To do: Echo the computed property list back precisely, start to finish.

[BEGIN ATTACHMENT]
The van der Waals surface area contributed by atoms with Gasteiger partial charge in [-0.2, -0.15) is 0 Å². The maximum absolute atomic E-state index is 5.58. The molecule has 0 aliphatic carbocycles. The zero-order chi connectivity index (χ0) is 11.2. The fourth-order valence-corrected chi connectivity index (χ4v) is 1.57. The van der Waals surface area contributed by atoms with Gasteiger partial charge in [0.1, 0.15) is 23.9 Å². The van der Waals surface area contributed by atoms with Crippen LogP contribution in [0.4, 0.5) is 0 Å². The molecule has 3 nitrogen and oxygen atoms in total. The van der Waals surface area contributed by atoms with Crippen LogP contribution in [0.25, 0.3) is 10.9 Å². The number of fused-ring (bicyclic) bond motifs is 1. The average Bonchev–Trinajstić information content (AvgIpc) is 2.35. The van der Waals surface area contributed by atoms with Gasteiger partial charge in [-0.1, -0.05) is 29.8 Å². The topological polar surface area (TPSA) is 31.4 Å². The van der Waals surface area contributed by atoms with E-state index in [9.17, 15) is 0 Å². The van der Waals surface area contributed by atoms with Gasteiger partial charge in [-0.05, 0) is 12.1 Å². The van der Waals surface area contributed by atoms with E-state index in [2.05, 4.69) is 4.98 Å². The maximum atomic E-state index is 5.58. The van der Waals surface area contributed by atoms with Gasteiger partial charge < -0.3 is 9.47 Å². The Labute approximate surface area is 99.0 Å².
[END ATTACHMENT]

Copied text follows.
The van der Waals surface area contributed by atoms with Gasteiger partial charge in [-0.2, -0.15) is 0 Å². The maximum absolute atomic E-state index is 5.58. The molecule has 0 aliphatic carbocycles. The zero-order chi connectivity index (χ0) is 11.2. The fourth-order valence-corrected chi connectivity index (χ4v) is 1.57. The van der Waals surface area contributed by atoms with Gasteiger partial charge in [0.1, 0.15) is 23.9 Å². The van der Waals surface area contributed by atoms with Crippen LogP contribution in [0.4, 0.5) is 0 Å². The molecule has 3 nitrogen and oxygen atoms in total. The van der Waals surface area contributed by atoms with Crippen LogP contribution in [0.25, 0.3) is 10.9 Å². The number of fused-ring (bicyclic) bond motifs is 1. The average Bonchev–Trinajstić information content (AvgIpc) is 2.35. The van der Waals surface area contributed by atoms with Gasteiger partial charge in [-0.1, -0.05) is 29.8 Å². The topological polar surface area (TPSA) is 31.4 Å². The van der Waals surface area contributed by atoms with E-state index in [9.17, 15) is 0 Å². The van der Waals surface area contributed by atoms with Gasteiger partial charge in [-0.05, 0) is 12.1 Å². The van der Waals surface area contributed by atoms with E-state index in [2.05, 4.69) is 4.98 Å². The maximum atomic E-state index is 5.58. The van der Waals surface area contributed by atoms with Gasteiger partial charge < -0.3 is 9.47 Å². The Labute approximate surface area is 99.0 Å².